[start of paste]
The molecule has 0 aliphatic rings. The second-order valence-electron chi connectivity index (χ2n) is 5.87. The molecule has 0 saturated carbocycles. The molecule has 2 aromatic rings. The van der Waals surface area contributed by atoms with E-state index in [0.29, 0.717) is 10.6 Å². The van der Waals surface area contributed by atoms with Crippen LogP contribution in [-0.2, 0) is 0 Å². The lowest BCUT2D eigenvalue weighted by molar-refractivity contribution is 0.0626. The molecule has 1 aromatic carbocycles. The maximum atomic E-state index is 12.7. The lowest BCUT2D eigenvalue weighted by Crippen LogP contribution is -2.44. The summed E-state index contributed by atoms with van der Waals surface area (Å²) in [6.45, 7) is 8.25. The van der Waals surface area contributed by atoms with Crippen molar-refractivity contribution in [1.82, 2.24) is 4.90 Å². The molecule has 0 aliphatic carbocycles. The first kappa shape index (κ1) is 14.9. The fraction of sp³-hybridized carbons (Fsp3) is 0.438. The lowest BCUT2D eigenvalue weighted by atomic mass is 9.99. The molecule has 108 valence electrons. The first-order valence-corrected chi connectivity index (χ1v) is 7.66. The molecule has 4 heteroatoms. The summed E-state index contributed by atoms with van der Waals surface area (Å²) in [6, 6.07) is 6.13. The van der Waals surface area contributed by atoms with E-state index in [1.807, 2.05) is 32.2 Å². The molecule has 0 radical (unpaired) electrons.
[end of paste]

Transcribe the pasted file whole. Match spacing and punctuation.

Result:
The molecule has 0 aliphatic rings. The second-order valence-electron chi connectivity index (χ2n) is 5.87. The molecule has 0 saturated carbocycles. The molecule has 2 aromatic rings. The van der Waals surface area contributed by atoms with E-state index in [0.29, 0.717) is 10.6 Å². The van der Waals surface area contributed by atoms with Crippen LogP contribution in [-0.2, 0) is 0 Å². The lowest BCUT2D eigenvalue weighted by molar-refractivity contribution is 0.0626. The molecule has 1 aromatic carbocycles. The maximum atomic E-state index is 12.7. The lowest BCUT2D eigenvalue weighted by Crippen LogP contribution is -2.44. The summed E-state index contributed by atoms with van der Waals surface area (Å²) in [6.45, 7) is 8.25. The van der Waals surface area contributed by atoms with Crippen molar-refractivity contribution in [1.82, 2.24) is 4.90 Å². The molecule has 0 aliphatic carbocycles. The first kappa shape index (κ1) is 14.9. The fraction of sp³-hybridized carbons (Fsp3) is 0.438. The lowest BCUT2D eigenvalue weighted by atomic mass is 9.99. The molecule has 108 valence electrons. The first-order valence-corrected chi connectivity index (χ1v) is 7.66. The molecule has 4 heteroatoms. The summed E-state index contributed by atoms with van der Waals surface area (Å²) in [6, 6.07) is 6.13. The van der Waals surface area contributed by atoms with E-state index in [1.807, 2.05) is 32.2 Å². The molecule has 0 radical (unpaired) electrons.